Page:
Self-belief: essential PhD armour

John Mayer wrote a song a while back called ‘Belief’, and one line in this song stayed with me: ‘Belief is a beautiful armour’. I have been thinking about this notion of armour and belief in one’s self and research as an important piece of PhD (and post-PhD) armour a lot recently. This thinking is related to my last post on why I can’t seem to write the papers that need to be written. I need to go back a step or two to explain.

I spent quite a lot of time during my PhD feeling inadequate. I wondered, a lot, whether my research was important or worthwhile enough to entice others to read it. I believed (still do) in my research – I would be unable to keep doing it if I did not believe in what I was doing; but I when I listened to what my PhD colleagues were researching, and compared my research to theirs, I often found it wanting. My questions all felt smaller, less significant, less worthy of attention. This lack of self-belief was not constant. When things were going well and the ideas were flowing, I believed very strongly in the validity and importance of my research, and in myself as a writer. But not always.

I think that one of the reasons I am struggling to write now is that, even though I now have my degree, I still lack more constant self-belief – more specifically, I lack consistent belief in the importance, necessity or readability of my research. I seriously do wonder, sometimes, why anyone would want to read what I am thinking about, and I do fear the negative critique and rejection that in darker moments I feel sure will come when I put my work out there and send it to journals. I also seriously wonder if my research is important, or interesting to anyone other than me and a small group of people who have heard me speak about it and seem interested in it too. I’m not finding a cure for cancer or changing policy or developing a system for agrarian development that will change the way poor people access land, for example. I went to graduation last week and heard the citations for PhD candidates that were focused on research they had done that has the ability to change government policy, and to make a real difference in the lives of children, the poor and the politically disenfranchised. I felt inadequate all over again. I feel like my research is so small in comparison. And this lack of self-belief is now standing in my way and making it hard for me to write these papers and send them to journals for consideration.

I am sure I am not alone. I think self-doubt, worry, feelings of inadequacy and all the inner turmoil of that are part of a PhD journey. During my PhD and now, I find that some of what I read bolsters me and connects so well with my research that I know what I am writing will find an interested audience and contribute to my field; but some of what I read fills me with doubt – has what I am saying not already been said? Have I anything to add? Very few of us in the social sciences get to coin new concepts, or find a rare beetle we can name after ourselves. We are often extending, critiquing or updating the work and arguments of others. This is important research work, though, and it’s important to keep sight of that. Writing for publication is about conversations – connecting our research with the research of others, adding new perspectives, different data, alternative theoretical and analytical frameworks to extend, challenge and change the way we think about the fields in which we work. I tell myself this – what I am doing is joining the conversation, and my voice is strong, and should be heard. But I have to believe that.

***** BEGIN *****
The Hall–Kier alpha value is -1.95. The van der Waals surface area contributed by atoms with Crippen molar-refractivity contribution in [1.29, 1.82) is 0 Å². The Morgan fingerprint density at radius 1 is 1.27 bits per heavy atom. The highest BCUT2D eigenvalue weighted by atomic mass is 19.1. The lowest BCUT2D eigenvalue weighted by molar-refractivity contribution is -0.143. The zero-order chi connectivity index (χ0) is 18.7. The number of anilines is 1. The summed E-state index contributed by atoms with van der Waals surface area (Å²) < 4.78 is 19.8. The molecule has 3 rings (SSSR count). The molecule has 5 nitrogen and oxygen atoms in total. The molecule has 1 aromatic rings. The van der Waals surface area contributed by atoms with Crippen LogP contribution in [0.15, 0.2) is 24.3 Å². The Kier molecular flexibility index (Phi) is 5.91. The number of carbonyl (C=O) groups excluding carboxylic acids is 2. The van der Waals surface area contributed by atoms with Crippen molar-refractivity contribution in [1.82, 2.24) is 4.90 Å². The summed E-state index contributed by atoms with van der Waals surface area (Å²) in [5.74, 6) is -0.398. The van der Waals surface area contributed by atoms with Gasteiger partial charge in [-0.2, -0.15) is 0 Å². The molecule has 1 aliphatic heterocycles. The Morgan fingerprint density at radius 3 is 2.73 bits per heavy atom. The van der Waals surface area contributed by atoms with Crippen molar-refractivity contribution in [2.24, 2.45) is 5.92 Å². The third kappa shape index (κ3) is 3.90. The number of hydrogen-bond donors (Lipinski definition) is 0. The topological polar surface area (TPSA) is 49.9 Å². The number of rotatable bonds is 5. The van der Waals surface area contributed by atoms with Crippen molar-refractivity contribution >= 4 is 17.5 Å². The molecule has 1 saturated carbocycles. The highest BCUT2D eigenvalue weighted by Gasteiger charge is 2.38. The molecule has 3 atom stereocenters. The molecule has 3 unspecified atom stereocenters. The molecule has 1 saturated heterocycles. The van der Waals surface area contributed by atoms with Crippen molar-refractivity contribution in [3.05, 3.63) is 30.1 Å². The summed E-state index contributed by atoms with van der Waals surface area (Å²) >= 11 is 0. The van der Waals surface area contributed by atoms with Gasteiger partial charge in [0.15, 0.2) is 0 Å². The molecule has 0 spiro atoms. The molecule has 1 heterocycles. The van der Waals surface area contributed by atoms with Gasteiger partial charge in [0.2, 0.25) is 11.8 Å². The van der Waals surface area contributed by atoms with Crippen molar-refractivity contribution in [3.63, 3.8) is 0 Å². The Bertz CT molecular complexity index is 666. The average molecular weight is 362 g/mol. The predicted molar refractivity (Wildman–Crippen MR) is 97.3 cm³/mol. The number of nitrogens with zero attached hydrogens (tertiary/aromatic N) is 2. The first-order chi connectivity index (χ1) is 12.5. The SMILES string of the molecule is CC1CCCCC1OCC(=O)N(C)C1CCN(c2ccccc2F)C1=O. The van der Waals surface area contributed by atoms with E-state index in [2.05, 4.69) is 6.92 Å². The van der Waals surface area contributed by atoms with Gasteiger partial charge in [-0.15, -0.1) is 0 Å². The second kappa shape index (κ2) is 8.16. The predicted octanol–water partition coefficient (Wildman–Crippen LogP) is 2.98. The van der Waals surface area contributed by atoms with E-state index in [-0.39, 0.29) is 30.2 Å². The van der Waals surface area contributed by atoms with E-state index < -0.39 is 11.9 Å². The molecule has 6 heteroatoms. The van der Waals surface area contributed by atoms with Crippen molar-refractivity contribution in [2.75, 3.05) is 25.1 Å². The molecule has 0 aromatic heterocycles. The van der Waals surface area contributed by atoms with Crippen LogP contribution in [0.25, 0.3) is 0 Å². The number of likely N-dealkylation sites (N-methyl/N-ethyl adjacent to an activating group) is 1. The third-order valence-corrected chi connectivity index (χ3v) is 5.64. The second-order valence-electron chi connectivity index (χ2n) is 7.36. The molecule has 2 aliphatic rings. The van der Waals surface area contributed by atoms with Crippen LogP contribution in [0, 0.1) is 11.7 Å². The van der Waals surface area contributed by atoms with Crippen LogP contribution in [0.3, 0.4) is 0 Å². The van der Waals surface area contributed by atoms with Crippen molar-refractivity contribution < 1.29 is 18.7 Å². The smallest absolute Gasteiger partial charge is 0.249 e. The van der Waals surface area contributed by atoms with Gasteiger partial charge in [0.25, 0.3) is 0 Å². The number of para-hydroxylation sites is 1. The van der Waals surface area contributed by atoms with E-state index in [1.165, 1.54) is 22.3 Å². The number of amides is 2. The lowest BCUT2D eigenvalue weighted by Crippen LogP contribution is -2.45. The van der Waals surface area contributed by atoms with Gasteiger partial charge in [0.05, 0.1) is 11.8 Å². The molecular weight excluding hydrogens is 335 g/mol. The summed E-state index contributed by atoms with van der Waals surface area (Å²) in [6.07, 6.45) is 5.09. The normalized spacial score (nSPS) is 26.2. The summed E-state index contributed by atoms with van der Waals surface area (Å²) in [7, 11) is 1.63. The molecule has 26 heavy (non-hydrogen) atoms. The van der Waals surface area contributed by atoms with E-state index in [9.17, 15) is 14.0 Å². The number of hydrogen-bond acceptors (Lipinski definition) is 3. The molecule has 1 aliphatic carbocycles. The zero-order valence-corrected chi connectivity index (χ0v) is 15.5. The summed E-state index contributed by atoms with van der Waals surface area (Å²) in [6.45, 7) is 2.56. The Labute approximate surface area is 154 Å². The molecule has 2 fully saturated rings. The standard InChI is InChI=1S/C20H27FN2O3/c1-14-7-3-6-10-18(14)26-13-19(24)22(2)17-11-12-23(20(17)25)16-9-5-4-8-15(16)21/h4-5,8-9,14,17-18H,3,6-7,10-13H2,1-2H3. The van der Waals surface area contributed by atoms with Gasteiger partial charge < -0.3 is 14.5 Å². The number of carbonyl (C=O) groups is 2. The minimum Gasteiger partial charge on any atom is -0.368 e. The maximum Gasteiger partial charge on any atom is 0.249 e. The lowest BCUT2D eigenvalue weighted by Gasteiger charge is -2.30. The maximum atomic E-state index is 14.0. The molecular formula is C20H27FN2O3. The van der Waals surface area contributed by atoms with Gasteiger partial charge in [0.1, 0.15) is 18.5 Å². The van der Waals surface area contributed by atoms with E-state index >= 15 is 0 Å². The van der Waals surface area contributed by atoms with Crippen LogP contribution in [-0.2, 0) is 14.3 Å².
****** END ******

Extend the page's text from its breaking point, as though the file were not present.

We need armour when we take on big projects like a PhD – projects that will change us and challenge us; that are personal as well as professional. Our ideas will be questioned – this is an essential part of the process – and often we will have to reject some of our earlier thoughts, rethink things, make serious revisions. This writing and revising process can challenge our belief in ourselves and our ability to write. We need belief in ourselves and in our research and writing – this is essential armour for any PhD student. This self-belief is not always easy to come by; it can elude us when we most need it. I am not sure I can tell myself all the time that my research is valuable, and that my writing is good, and believe it. But I can try. I can work on being the positive voice in my head that tells myself to keep going and keep writing; I can seek out writing friends who will read my work and give me feedback that encourages me and also improves my writing; I can cover myself in self-belief as armour against the doubt and the worry, and write. Write on and know that, eventually, the words will come and the papers will be written.

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